Opening its doors in 1868, this Carter Street treasure was Connecticut’s last operating one-room schoolhouse when it closed in 1957. Acquired by the Society in 2003, it was restored thanks to the generous support of Society members, nonprofit groups, former students and friends.
Longtime Schoolmistress Mary J. Kelley, who studied there in the 1890s and went on to earn a teaching certificate, was a “loving but strict” presence there for 47 years. The Kelley family home is just a stone’s throw from her classroom.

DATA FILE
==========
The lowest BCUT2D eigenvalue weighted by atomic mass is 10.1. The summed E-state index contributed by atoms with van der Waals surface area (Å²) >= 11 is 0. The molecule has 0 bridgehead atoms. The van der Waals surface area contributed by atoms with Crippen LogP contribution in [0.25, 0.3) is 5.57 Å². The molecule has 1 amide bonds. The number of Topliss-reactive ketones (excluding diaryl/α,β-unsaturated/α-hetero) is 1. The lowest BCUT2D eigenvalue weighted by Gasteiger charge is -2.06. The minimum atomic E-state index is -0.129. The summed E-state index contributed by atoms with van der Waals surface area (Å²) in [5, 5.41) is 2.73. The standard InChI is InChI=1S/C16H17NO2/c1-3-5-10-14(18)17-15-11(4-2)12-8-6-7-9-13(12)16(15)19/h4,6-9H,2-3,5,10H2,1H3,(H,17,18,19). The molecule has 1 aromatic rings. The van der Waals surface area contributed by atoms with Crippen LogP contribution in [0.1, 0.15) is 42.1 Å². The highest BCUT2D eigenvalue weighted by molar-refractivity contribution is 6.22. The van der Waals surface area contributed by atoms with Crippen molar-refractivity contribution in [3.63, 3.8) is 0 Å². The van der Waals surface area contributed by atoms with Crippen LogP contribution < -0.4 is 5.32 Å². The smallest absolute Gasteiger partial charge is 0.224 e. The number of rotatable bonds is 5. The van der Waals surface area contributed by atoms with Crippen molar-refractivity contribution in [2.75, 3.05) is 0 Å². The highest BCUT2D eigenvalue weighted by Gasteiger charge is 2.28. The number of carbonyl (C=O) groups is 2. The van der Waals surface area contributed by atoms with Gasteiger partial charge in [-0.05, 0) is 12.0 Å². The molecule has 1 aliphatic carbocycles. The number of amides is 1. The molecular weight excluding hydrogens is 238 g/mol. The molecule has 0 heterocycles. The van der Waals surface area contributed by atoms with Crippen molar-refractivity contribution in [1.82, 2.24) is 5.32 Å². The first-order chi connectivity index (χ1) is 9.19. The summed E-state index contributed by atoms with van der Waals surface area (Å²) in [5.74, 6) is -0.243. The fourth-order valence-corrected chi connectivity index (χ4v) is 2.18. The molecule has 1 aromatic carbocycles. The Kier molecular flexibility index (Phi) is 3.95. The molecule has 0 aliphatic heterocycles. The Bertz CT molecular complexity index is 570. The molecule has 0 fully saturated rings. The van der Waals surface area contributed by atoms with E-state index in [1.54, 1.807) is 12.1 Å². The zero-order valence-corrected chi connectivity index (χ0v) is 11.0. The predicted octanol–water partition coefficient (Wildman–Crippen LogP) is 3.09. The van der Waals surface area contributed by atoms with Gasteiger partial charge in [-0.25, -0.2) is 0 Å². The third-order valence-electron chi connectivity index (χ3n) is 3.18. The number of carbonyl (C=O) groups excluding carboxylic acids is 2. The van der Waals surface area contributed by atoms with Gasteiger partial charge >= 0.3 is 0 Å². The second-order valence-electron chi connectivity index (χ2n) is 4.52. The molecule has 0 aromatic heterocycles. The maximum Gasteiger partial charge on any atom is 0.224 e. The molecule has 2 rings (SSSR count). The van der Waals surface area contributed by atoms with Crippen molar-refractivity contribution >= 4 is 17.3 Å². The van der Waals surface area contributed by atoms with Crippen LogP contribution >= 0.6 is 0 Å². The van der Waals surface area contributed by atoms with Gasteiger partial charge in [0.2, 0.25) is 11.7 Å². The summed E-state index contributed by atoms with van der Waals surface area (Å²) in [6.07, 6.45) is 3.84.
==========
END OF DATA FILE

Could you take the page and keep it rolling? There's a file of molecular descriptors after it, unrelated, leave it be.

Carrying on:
Like the Rock School, the small room centered around the pot-bellied stove, with rows of slanted desks screwed to the wood-plank floor. Some 30 children from first through fifth grades received instruction under the watchful eyes of Miss Kelley. Former students recall that she encouraged independent study, offered remedial lessons and provided individual instruction.
Each day began with the flag-raising and Bible readings. In fact, Miss Kelley’s core values centered on prayer, patriotism and discipline. But fun was built into the day as well: Old-fashioned games, nature walks, and marching around the room with a book on your head to practice posture.
Numerous former students share their reminiscences on site as docents, by appointment.